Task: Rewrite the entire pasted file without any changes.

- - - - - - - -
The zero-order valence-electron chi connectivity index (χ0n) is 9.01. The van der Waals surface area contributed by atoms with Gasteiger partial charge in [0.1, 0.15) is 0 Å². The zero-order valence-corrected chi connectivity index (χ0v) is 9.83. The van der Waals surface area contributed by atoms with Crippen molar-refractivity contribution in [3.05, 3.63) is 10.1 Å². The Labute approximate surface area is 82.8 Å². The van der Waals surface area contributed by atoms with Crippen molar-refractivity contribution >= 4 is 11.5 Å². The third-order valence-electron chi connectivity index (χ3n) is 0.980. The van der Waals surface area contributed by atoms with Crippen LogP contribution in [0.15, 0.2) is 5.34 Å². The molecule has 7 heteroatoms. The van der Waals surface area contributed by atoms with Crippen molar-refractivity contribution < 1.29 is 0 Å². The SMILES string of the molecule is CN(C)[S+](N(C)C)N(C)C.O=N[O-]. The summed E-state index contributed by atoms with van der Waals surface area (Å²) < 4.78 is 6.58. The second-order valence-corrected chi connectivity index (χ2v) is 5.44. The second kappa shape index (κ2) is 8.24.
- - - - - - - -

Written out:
The zero-order valence-electron chi connectivity index (χ0n) is 9.01. The van der Waals surface area contributed by atoms with Gasteiger partial charge in [0.1, 0.15) is 0 Å². The zero-order valence-corrected chi connectivity index (χ0v) is 9.83. The van der Waals surface area contributed by atoms with Crippen molar-refractivity contribution in [3.05, 3.63) is 10.1 Å². The Labute approximate surface area is 82.8 Å². The van der Waals surface area contributed by atoms with Crippen molar-refractivity contribution >= 4 is 11.5 Å². The third-order valence-electron chi connectivity index (χ3n) is 0.980. The van der Waals surface area contributed by atoms with Crippen LogP contribution in [0.15, 0.2) is 5.34 Å². The molecule has 7 heteroatoms. The van der Waals surface area contributed by atoms with Crippen molar-refractivity contribution < 1.29 is 0 Å². The SMILES string of the molecule is CN(C)[S+](N(C)C)N(C)C.O=N[O-]. The summed E-state index contributed by atoms with van der Waals surface area (Å²) < 4.78 is 6.58. The second-order valence-corrected chi connectivity index (χ2v) is 5.44. The second kappa shape index (κ2) is 8.24.